The other guy in play here is Ken Giles, who many thought before the season would hold Gregerson's role. Giles got off to a rough start, allowing multiple runs in 4 of his first 13 appearances, but his peripherals are still very good. He has a 3.03 SIERA with a 28.6% strikeout rate, both of which are in line with the numbers he posted last year with the Philadelphia Phillies. He's not quite on Harris' level in that his value will be more dependent on saves, but the possibility he could wind up closing games is enough to warrant a roster spot.

Another situation to monitor right now would be that of the Minnesota Twins. They're not going to get you a bunch of save opportunities, but Kevin Jepsen isn't likely to hold the closer job much longer. His SIERA is up at 4.66, he has blown 3 of his 10 save opportunities on the year, and he had another rough outing Sunday in a non-save situation. It's hard to tell who would get the saves until Glen Perkins is back, but Fernando Abad, Ryan Pressly, and Trevor May are all potential candidates to snag a save or two.

Joe Ross is still absolutely viable in most formats thanks to a stout team and an ability to limit hard contact, but if he's your top drop candidate with Matt Shoemaker sitting on the wire, yes, I'd make that move.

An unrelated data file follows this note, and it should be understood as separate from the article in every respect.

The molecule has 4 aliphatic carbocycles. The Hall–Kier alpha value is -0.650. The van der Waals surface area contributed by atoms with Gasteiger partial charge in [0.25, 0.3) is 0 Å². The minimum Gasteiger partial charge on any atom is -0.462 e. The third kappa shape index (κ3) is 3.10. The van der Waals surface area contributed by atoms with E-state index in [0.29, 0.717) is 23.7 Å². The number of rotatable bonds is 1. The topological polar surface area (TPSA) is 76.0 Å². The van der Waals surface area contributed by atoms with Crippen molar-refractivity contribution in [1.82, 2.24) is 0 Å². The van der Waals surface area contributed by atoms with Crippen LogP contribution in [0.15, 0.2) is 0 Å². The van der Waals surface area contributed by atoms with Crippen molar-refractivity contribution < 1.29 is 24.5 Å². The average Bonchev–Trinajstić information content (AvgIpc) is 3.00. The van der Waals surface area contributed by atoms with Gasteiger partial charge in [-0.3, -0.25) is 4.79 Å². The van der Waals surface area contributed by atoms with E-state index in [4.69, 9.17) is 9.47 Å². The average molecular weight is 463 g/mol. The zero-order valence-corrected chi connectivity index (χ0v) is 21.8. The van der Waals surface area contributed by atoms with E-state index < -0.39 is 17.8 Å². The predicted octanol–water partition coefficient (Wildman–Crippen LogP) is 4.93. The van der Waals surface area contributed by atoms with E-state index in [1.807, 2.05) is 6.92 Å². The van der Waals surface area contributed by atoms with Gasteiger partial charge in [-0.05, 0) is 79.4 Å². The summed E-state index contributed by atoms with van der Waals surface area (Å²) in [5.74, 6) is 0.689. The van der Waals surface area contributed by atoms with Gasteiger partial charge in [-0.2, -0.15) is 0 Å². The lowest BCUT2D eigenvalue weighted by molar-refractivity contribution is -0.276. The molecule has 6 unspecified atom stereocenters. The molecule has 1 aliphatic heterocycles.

Shoemaker changed his approach four starts ago in deciding to feature his split finger more prominently. In those four starts, he has a disgusting 32.7% strikeout rate, 2.25 SIERA, and 19.1% swinging-strike rate. Because of the change in approach, we can better buy into his improvements despite the small sample, and those improvements make him look like an elite option going forward.

Shoemaker could easily struggle tonight as the Los Angeles Angels head to Yankee Stadium. His ground-ball rate is still below-average at 43.1%, and that's dangerous in a park as homer-friendly as this. However, if he's still able to get a decent number of strikeouts, we should be even more excited about his rest-of-season potential.

Again, this isn't about Ross, who still has value despite a troubling dip in strikeouts. It's just about the absolute necessity that is getting Shoemaker off of waivers and onto your roster as soon as possible.